HONOLULU (KHON2) — The Army now says 24 military housing communities are impacted by the water crisis linked to the Navy’s fuel and water systems. That’s more than double the areas the Navy lists as affected by contamination. Always Investigating digs deeper into the discrepancy.
Officials say “impacted” or “affected” doesn’t mean “contaminated” — another mixed message atop conflicting maps and lists that grow by the day. People unable to use water in their homes for weeks share their frustrations with KHON2.
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For the 93,000 people on the Navy’s water system across the Pearl Harbor and surrounding-area section of Oahu, it’s not just their water that’s unclear. Whether their housing community is affected is in dispute depending on where you look.
The Navy as of today still shows just 11 areas on the list of “affected” areas, including Aliamanu and Red Hill where residents first raised alarms about the scent of fuel in their water last month.
“We still have a plethora of families coming in every day asking for help that are off the location of that map,” said Kate Needham with Armed Forces Housing Advocates. “We’ve been saying from the beginning that we probably think this is more widespread than anybody realizes.”
The Army’s list is more than twice as long as the Navy’s — 24 “impacted areas” as of today (also renamed Monday to say “impacted areas” instead of “affected areas”) with places as far away as Manana Housing, Pearl City Peninsula and now Iroquois Point added.
The maps show the stark difference, too — the Navy highlighting just a few zones, while an Army map KHON2 obtained shows a much wider scope when its impacted-area list is laid out geographically.
“Army families are kind of singing the Army’s praise right now,” Needham said, “And Navy families, Air Force families are kind of feeling a little left behind, they feel more confused still.”
Confused is how one Air Force spouse described their family. The live in the Marines’ Manana Housing and say the Navy water there made them sick but only the Army’s list acknowledges Manana.
“My question is what data does the Army have that the Navy doesn’t have? What are we doing?” the Manana resident said. “It’s so confusing and it makes you feel like a crazy person. I’m not making symptoms up. I have documentation, I went to the emergency room.”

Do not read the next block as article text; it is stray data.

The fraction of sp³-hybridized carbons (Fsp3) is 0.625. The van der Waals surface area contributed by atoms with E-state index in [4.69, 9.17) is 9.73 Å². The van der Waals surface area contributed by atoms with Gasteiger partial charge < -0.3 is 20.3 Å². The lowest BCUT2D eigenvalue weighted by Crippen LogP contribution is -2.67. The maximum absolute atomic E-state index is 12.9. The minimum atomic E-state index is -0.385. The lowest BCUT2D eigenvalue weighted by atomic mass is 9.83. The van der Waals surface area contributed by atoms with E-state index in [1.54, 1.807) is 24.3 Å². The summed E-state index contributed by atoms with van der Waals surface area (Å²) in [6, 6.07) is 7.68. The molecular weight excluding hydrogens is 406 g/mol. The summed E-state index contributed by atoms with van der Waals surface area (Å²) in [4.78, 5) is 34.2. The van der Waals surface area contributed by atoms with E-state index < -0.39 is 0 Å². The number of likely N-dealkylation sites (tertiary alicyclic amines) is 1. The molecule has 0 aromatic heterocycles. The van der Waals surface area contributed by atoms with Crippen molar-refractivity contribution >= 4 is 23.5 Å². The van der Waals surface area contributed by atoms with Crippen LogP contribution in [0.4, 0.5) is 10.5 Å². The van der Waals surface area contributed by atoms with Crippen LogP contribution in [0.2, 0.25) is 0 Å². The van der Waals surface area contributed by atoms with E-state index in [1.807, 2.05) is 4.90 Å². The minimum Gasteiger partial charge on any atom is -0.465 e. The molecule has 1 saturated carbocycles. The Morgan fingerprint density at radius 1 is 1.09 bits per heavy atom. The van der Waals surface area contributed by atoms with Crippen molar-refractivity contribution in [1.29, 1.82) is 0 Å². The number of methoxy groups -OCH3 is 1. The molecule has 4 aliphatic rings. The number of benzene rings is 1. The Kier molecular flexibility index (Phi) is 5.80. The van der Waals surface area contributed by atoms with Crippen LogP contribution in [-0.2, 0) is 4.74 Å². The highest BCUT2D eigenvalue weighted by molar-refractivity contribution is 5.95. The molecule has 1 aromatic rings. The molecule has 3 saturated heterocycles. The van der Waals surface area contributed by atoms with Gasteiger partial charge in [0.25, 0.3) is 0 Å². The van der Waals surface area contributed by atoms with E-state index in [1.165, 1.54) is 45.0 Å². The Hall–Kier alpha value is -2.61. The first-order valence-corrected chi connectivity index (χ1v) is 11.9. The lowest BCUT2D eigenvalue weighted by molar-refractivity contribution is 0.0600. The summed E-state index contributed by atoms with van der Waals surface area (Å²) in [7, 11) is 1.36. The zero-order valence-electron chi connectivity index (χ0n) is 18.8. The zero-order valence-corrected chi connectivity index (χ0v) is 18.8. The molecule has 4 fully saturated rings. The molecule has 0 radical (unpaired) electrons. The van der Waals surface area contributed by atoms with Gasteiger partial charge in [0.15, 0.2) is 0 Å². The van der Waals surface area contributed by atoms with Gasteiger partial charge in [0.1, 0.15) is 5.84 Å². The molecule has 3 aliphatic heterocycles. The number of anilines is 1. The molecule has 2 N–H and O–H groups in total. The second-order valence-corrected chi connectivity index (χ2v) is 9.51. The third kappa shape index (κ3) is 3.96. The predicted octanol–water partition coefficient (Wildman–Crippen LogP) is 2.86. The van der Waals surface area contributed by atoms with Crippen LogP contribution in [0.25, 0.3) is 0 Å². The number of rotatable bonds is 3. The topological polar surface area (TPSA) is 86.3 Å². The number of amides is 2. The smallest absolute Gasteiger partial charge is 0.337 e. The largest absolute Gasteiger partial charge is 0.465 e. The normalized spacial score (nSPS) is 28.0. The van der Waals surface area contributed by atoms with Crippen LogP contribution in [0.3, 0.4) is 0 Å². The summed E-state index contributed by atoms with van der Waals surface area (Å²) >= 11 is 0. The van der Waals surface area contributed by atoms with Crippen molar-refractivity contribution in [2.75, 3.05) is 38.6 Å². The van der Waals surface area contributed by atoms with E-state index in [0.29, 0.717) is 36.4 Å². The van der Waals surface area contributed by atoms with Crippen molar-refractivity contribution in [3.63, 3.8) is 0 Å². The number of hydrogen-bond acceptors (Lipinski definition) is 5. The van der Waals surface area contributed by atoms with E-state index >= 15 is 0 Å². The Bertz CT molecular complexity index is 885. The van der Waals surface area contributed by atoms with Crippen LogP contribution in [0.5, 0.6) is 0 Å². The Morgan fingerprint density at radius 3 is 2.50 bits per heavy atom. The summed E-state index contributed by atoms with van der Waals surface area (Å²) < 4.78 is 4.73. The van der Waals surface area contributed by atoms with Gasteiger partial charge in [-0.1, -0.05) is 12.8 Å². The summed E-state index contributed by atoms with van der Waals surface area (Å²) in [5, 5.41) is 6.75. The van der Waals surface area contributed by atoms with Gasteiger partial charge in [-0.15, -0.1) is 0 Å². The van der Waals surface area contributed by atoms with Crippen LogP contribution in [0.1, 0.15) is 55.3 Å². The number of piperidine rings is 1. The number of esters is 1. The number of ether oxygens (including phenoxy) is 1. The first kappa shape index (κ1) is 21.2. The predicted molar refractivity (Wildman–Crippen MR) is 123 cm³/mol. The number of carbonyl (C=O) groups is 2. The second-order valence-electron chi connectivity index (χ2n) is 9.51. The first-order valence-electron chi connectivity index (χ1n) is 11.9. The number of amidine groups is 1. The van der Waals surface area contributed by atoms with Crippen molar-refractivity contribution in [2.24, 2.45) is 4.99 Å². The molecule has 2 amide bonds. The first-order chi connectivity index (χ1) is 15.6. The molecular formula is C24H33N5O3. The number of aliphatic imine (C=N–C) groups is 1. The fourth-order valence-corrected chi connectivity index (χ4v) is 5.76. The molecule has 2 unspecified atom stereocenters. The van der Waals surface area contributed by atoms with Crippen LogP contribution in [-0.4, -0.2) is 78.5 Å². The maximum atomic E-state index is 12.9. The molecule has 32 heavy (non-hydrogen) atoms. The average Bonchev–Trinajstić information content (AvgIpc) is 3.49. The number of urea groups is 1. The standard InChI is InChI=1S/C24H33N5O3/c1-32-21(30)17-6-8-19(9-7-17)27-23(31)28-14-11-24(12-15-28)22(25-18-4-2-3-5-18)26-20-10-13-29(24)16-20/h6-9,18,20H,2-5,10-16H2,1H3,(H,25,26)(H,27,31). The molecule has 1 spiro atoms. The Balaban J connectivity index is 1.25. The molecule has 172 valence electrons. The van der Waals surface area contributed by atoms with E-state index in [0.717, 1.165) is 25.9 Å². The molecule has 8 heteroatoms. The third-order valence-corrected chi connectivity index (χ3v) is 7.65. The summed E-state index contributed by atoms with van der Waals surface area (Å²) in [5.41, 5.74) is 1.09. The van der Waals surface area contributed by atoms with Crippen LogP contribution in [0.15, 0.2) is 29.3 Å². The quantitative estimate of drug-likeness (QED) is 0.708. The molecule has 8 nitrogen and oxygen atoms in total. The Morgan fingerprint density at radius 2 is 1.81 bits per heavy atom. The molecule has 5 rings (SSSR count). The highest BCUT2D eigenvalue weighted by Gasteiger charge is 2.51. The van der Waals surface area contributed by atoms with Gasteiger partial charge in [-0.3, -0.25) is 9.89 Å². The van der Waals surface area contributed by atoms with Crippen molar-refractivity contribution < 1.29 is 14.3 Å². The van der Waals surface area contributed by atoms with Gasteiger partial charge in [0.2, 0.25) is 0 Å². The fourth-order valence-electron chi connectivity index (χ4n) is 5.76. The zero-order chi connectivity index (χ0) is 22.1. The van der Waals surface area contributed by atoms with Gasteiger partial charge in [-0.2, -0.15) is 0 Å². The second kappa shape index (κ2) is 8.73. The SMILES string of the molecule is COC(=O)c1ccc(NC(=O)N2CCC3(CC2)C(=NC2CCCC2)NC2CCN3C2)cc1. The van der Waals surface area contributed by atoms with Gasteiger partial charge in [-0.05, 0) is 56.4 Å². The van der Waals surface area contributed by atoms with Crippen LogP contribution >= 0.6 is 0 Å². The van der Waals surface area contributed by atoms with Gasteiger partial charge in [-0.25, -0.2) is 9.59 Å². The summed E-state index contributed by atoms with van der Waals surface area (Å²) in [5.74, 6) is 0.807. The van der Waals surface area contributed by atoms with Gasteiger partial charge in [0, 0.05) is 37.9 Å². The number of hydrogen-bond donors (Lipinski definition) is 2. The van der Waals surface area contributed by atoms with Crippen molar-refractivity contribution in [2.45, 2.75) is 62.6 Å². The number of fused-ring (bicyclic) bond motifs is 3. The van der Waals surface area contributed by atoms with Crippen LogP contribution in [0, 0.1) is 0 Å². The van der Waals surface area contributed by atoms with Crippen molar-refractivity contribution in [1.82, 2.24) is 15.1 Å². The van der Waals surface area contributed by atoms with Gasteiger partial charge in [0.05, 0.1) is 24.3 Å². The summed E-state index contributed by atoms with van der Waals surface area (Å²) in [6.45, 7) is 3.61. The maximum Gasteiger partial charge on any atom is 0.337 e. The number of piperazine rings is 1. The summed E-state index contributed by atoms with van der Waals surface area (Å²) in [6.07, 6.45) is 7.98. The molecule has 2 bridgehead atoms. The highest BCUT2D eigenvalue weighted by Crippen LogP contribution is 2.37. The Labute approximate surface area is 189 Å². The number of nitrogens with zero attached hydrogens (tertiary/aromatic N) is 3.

KHON2 asked both the Navy and the Army, why the discrepancy?
“The Navy is taking prudent precautions to mark and alert all affected areas,” a Navy spokesperson said. “While we understand that the Army is reaching out to residents in all areas to provide support, this is not indicative of contaminated water.”
As for the Army? They said in a recent town-hall that the majority of tests are inconclusive or don’t detect pollutants, but people can self-certify an impact to get help and lodging benefits as a precaution. An army member asked a recent town-hall panel: “Are all affected areas contaminated?”
“No,” answered Brig. Gen. Kirk Gibbs of the U.S. Army Corps of Engineers. “Testing is ongoing, flushing is ongoing but no, not all affected areas are contaminated….the big areas of concern that I focused on in my briefing are AMR and Red Hill.”
Yet the Army’s top doctor here — Maj. Gen. Michael Place of the 18th Medical Command — said better safe than sorry: “Regardless of the location, if you are in an affected area, certainly if you encounter symptoms having symptoms, you or a family member, you ought to assume it’s contaminated.”
“That means I’m not gambling with my family’s life, to ingest that water and then find out afterwards that somebody missed something,” said Robert Klinehoffer, a Pearl City Peninsula resident. “So until I see testing that proves that everything is free and clear, my wife and I are not going to be using it.”
Klinehoffer is a military civilian who, like other contractors, is in limbo for relief options.
Army illustrations make clear just how interconnected the whole Navy system is for water distribution. Even with two out of three wells shut down, the pipes still run like spiderwebs through the surrounding areas.
“It feels good, I think in some cases that the map is growing, because people are feeling like, what they’ve gone through is now being seen and what they’re saying is being justified,” Needham said. “But at the end of the day, people are livid because they are being told by people outside of the community that they’re crazy, or they’re being hysterical. And as every day passes, we find out just what our organization’s been saying the whole time: Nobody here is making this up. This is real.”
Nearly a week ago Hawaii’s congressional delegation called on Governor David Ige to ask President Biden to declare an emergency.
“The governor has not yet sent a request for a Presidential declaration,” Ige’s spokesperson told KHON2. “I don’t know whether he intends to. He’s working with the AG’s office on that.”
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“The decision regarding the declaration of a federal emergency rests with the federal government, which has preeminent responsibility and authority over this system, which is owned and operated by the U.S. Navy,” Ige’s spokesperson said. “We have been waiting for word from the AG’s office on what (if anything) a state emergency proclamation might accomplish in this situation.”
“I’m hoping that we can get that state of emergency declared so that all of the families are getting, you know, a broad set of care that is the same,” Needham said. “Families are starting to creep to the edge. They’re completely overwhelmed. They’re exhausted.”